The stock market then and now

May 31, 2021 | Anderson Patterson

Advances in communications and technology have made the world less than it was 50 years ago. None is more evident than that of the investment sector, where technological advancements have completely changed the investment process.

Around the same time, regulatory reforms in recent decades have shifted the boundaries between banks and brokerage firms. These developments and the growth of globalization after the 1980s have improved the prospects for investors. However, these enhanced rewards were often associated with larger threats. Investment is therefore more difficult today than in previous decades, in particular the 1950s and 1970s.

Understand how the stock market works

The philosophy behind how the stock market works is very simple. A business like an auction house allows buyers and sellers to share and change exchange rates.

The financial market operates through an exchange network – you may have read the Nasdaq or the New York Stock Exchange. Companies list their securities on a market through an initial public offering or the IPO phase. Investors buy these securities, which allows the company to raise capital to expand its operations. Investors will then buy and sell these shares together and observe the supply and demand for each share.

This supply and demand helps decide the price or prices at which market participants – buyers and traders – are willing to buy or sell for any security.

The stock market in the 1950s

The first shareholder and the Great Depression

According to the first census of shareholders in 1952, only 6.5 million US stocks were held by the New York Stock Exchange (NYSE) (about 4.2% of the US population). The stock market crash of 1929 and the Great Depression of the 1930s left a ten-year scar, and the majority of citizens avoided stocks in the 1950s. It was not until 1954, 25 years after the collapse , the Dow Jones Industrial Average (DJIA) broke its 1929 high.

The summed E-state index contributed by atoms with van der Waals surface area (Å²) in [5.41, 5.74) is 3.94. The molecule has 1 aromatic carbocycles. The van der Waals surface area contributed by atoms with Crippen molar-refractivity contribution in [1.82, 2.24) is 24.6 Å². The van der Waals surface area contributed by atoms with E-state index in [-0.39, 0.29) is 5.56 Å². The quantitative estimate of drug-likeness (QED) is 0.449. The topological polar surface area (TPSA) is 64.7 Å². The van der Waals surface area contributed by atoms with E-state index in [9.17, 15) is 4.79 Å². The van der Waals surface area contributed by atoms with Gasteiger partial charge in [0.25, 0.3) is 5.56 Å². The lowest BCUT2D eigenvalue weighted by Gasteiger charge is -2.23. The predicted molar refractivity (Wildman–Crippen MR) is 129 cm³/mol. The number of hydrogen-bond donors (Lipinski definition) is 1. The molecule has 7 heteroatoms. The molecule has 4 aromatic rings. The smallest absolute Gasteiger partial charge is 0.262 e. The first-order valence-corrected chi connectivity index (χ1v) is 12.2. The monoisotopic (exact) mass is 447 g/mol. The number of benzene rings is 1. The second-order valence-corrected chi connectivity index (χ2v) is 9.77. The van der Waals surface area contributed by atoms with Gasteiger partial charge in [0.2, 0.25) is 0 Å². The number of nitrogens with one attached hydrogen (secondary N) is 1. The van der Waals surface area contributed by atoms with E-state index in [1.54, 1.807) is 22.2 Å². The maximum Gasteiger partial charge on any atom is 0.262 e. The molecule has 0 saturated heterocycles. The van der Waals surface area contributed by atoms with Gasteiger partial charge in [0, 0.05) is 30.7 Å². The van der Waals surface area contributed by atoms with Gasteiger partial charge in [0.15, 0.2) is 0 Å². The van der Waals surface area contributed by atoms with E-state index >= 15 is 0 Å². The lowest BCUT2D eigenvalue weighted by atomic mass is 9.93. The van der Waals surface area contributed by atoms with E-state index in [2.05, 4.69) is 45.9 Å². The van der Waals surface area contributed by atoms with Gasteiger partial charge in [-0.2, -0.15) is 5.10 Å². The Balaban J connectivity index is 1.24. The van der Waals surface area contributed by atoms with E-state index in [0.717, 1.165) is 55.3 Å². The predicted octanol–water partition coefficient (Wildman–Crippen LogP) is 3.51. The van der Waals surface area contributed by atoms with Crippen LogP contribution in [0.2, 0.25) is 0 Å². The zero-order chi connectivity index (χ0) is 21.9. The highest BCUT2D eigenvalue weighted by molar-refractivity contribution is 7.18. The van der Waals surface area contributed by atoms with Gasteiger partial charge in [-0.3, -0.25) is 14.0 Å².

The Glas-Steagall Act of 1933

The investment mechanism often took longer and cost more time in the early 1950s than today. The Glass-Steagall Act of 1933 prohibits commercial banks from operating on Wall Street and separates brokerage firms.

High fixed costs

Fixed costs have become the norm and limited competition has made these costs very high and non-negotiable. Gaps in everyday technology have indicated that the implementation of trading activities took some time between the initial communication between a shareholder and a broker before the note was produced and implemented.

In the 1950s, investment options were still quite modest. The great mutual fund bubble was still a long way off and there was no idea of ​​foreign investment. Active market values ​​were often very difficult to achieve; an investor who wanted an existing stock price limit had little choice but to contact a stock broker.

The growing commercial market

While the relatively new equity investment at the time was expressed in low trade rates, conditions already began to change in the mid-1950s. In 1953, the last year was characterized by steady trade rates of the NYSE less than one million units. In 1954, the NYSE unveiled its monthly investment calendar which allowed investors to spend just under $ 40 per month. This growth predated the monthly investment plans that were subsequently sold by most mutual funds, which contributed to widespread acceptance in the 1970s and 1980s for investing in stocks by the American population.

The stock market in the 1970s